EIN: There are suggestions that you haven’t spoken to Lisa Marie in years, is this true? If so it must sadden you - what caused this situation to occur?
To an outsider this seems crazy as you spent so long with her dad.

Billy: No, I haven't spoken to Lisa in many years. I don't really know why. But after I was fired from Graceland, I lost contact with Lisa and Priscilla. It must seem crazy as of course I spent most of my life with Elvis before he died.

EIN: When you get together with the guys to chat about old times, like for ‘All The Kings Men’ or for the more recent BBC ‘The Elvis Mob’, what’s it like sitting in a Beale Street bar with the four of you reminiscing? Does it feel like 28 years ago, is it like "family"?

Billy: When we all get together (the guys), it's great. One of us can start to say something and the rest of us already know what is going to be said. All the guys were like family. We spent more time together than with our own families. I've known most of them since I was a kid and I still remain close to most of them. I see Marty most of all. We were always close, and Jo and Patsy, and our kids grew up together. Lamar, Sonny, and Red I've known them most of my life. I see some of the others on occasion. I miss the ones that are no longer with us, and I miss the times we had. Most of us had wives and children, and we were like one big family. We travelled, worked, and lived together for many years. Most of us remain friends today, and it's all because of our love and respect for Elvis.

Finally . . .

EIN: Would you have done anything different? Do you have any regrets?

Billy: I think I would have done some things differently. But, over all, we did what we had to do at that time, and over all, we're better for it. I have some regrets. But, I wouldn't have missed being a part of it all for anything.

EIN: What is your favourite memory of Elvis, the one that always brings a smile to you face?

Billy: Oh, I couldn't pick one favorite memory. I have so many. It would take forever to go into all of that! I loved the time at home when we were all together just having fun and doing all the crazy things we did. Everything we did stands out!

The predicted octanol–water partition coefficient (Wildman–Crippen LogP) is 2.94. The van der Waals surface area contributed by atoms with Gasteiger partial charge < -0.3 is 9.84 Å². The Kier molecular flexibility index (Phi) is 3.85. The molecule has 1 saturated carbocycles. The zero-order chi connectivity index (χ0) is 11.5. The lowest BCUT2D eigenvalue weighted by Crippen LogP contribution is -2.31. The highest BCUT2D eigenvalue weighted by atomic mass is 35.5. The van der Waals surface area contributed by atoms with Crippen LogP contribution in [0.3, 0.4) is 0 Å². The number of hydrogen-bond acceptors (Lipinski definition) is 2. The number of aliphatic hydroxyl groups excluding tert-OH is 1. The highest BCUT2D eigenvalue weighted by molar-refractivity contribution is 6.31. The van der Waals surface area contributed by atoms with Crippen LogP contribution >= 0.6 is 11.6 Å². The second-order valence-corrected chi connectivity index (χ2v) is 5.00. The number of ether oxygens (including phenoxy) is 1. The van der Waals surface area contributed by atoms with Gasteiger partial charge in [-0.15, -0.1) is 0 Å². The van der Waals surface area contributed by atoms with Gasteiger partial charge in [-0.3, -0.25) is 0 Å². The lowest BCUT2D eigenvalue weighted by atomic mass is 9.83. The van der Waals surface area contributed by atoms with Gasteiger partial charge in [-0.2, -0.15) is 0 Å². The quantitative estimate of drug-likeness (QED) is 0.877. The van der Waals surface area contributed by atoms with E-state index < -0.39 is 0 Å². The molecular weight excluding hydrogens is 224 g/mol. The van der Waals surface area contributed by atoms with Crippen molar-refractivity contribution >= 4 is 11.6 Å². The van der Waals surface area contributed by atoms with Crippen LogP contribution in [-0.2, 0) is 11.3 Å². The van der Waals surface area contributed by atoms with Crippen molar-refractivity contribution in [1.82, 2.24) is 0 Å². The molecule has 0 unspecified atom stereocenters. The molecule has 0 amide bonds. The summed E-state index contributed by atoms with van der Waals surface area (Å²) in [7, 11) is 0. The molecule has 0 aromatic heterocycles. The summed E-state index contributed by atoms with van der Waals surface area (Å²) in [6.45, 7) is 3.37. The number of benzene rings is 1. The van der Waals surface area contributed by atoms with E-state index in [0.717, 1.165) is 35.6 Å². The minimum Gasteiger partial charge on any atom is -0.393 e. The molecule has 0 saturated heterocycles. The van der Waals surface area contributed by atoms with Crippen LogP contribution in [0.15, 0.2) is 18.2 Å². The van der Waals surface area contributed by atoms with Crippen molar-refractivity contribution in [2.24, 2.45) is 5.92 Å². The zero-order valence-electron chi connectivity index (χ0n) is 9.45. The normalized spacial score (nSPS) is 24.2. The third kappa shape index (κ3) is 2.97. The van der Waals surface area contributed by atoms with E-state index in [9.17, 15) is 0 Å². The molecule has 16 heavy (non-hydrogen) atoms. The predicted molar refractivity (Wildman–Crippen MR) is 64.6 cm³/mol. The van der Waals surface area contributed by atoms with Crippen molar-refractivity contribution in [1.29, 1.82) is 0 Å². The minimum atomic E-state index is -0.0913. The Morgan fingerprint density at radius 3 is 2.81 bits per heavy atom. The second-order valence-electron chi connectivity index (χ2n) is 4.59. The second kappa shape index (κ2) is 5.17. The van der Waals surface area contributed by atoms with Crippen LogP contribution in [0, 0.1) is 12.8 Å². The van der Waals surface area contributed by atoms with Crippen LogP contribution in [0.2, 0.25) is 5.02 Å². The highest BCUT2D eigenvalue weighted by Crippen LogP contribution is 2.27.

EIN: Do you dream of Elvis? Does he still talk to you?

Billy: I sometimes dream of him, and he talks to me all the time in many ways. There is never a day that goes by that I don't think of him and something that he's said. It either brings a smile or a tear. And, which ever it is, I'm thankful!

EIN: Thanks so much for taking the time out or your busy life to answer all these questions, you know the fans really appreciate it. You are a real survivor and a true gentleman.

Billy: Thank you for asking!!

Click here for Part One of EIN's Billy Smith interview

Billy Smith was interviewed by Piers Beagley for EIN, January 2006. - Copyright Elvis Information Network 2006.

Billy Smith, Marty Lacker & Lamar Fike have all recently been involved in the re-issue of the excellent book ‘Elvis & The Memphis Mafia’. At nearly 800 pages the book is justifiably acclaimed as one of the best ever books published about Elvis. Click here for our full review.

Click to buy "Elvis and the Memphis Mafia"

(the eagerly anticipated re-issue of "Elvis Aaron Presley: Revelations of the Memphis Mafia"

Click to comment on this interview

Click to view the "Memphis Mafia" website

Click to read Marty Lacker's interview with EIN

Click to read Lamar Fike's interview with EIN






CD: Elvis A Legendary Performer Vol. 7
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Book/CD: Memphis Recording Service
Book: Elvis and the Memphis Mafia
CD: All Shook Up (reggae tribute)
Book: The King's Ransom
Book: The King (graphic novel)
'Elvis On Tour Outtakes' DVD review
'Hitstory' CD EIN in depth review
CD: Hitstory (USA edition)
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Book: The Year the Music Changed
Playboy magazine: In Bed With Elvis
DVD: Born To Rock
Book: Elvis Aaron Presley: A Candle In The Wind
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Book: Elvis On Stamps